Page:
Packers quarterback Matt Flynn reacts after a fourth-quarter touchdown Sunday against the Dallas Cowboys at AT&T Stadium in Arlington, Texas. Evan Siegle/Press-Gazette Media
ARLINGTON, TEXAS — Matt Flynn’s performance in leading the Green Bay Packers to a 37-36 come-from-behind victory over the Dallas Cowboys was as surreal to him as it probably was to everyone who witnessed it.
“What a feeling,” the Texas-raised sixth-year quarterback said after the game. “We were all just kind of sitting around at the end taking knees, we’re like, ‘Is this real, is this happening?’ ”
It was real, all right, and just as unlikely.
Trailing 26-3, the Packers limped into halftime having produced 132 total yards, 34 of them coming on the final, meaningless play of the first half. Flynn had thrown an interception, was sacked twice and was the victim of some dropped passes.
“I played pretty poorly in the first half,” he said. “I wasn’t really getting a rhythm and I was kind of having a little difficulty seeing the field. In that first half, I was still sticking on the first one or two guys too long, waiting for them to get open.”
Flynn and others said the frustration level was high in that halftime locker room, and that a rally from a 23-point deficit was a tall order.
“We knew there was a chance we could do it,” Flynn said about a comeback, “but I think more of the conversation at halftime was, ‘Let’s be men right now. Let’s be men and let’s show what we’re made of, show our pride, and go out there and execute the way we know how to.’
“Some was said about winning, but we told each other was that we had to look down deep and dig ourselves out of the hole from the first half, playing so bad. So, that says a lot about our guys.”
Whatever it was, it worked, and it worked right away. On the first play of the second half, Eddie Lacy broke loose on a 60-yard run out of an inverted wishbone formation. Three plays later, Jordy Nelson made a spectacular catch in the left corner of the end zone, reaching over the defender for a touchdown.
“That first drive of the second half, we busted a big run,” Flynn said. “We take a lot of pride in our running game here. For us to get that big run, we all kind of felt momentum and then we got a touchdown a couple plays later.”
That would be the first of five straight possessions that ended in touchdowns. And it was Flynn and Lacy who did most of the damage.
Flynn, starting for the third straight week, completed 26 of 39 passes for 299 yards and four touchdowns. His 113.1 quarterback rating was the Packers’ fourth best this season.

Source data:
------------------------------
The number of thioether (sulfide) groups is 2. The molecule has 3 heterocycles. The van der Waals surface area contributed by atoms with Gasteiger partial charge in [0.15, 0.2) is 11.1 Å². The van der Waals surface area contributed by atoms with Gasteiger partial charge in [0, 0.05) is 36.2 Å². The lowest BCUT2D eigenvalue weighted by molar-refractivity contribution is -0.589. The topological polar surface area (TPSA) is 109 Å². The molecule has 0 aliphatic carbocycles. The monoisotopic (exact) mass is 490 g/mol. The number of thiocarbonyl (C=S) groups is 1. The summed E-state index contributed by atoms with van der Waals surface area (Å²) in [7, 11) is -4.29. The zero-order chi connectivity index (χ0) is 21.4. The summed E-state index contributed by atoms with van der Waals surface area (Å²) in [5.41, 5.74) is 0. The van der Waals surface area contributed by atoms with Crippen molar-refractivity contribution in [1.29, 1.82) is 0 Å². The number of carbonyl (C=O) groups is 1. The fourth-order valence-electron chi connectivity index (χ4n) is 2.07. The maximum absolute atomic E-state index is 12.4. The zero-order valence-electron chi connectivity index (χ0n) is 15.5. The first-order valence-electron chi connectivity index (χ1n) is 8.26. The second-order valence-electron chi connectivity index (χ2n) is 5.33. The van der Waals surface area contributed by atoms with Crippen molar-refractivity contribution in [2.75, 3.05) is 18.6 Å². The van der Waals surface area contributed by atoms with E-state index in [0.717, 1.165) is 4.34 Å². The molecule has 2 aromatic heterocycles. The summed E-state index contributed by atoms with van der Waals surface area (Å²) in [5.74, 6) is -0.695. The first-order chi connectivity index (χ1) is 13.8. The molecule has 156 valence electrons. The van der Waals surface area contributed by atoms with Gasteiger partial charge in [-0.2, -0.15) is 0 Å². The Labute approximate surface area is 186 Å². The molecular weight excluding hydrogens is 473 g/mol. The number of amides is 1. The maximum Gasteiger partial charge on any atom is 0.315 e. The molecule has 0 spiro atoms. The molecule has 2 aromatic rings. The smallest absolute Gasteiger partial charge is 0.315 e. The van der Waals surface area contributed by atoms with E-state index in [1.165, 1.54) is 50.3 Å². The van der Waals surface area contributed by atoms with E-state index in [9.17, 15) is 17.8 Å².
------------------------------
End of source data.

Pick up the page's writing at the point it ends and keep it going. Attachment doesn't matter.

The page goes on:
Lacy surpassed the 1,000-yard mark for the season with 141 yards on 21 carries and a touchdown.
On the second series of the second half, Flynn converted twice on third-and-long and capped the drive with a 3-yard slant to tight end Andrew Quarless. On the next series, Flynn again connected with Quarless on third down to keep the drive alive, then found James Starks on a quick pass near the line of scrimmage for an 11-yard touchdown.
Quarless is becoming a favorite target of Flynn. The fourth-year tight end caught six passes for 66 yards for the second straight week.
“He’s been big the last two weeks and we need him,” coach Mike McCarthy said. “We need him. I’m very proud of him, specifically, coming off that injury (two years ago) — significant knee injury in New York, and sometimes it takes you a full year to recover from those types of things. He’s been big for us.”
After a Dallas touchdown took back some of the momentum from the Packers, Flynn engineered a 10-play, 80-yard drive that ended with a 3-yard touchdown pass to James Jones. Again, Flynn found Quarless on third down, this time for 14 yards on third-and-6.
A Sam Shields interception gave Green Bay the ball back at midfield, and seven plays later, the Packers had their first lead of the game, 37-36, when Lacy dove into the end zone from 1 yard out behind a B.J. Raji block. Tramon Williams’ interception on Dallas’ next possession sealed the victory.
“Hey, I can’t say enough about Matt Flynn,” McCarthy said. “Matt just stays the course. If you know Matt, his disposition, he’s a tough guy, a gym-rat-type professional athlete. He’s going to make plays. He’s not going to take a bunch of chances. Can make plays with his feet. He managed the game very well.”
Now, the Packers are hoping this newfound confidence in the offense will continue over the next two weeks of the regular season, regardless of whether Flynn is ultimately replaced by a healthy Aaron Rodgers.
“There were a lot of guys saying that our season was on the line,” Jones said, “ ‘Let’s go out there and play with some heart. We can’t go out like this.’
“Guys responded. We went out there in the second half and played an outstanding half of football in all three phases. It was unbelievable. I’m glad I’m a part of it.”
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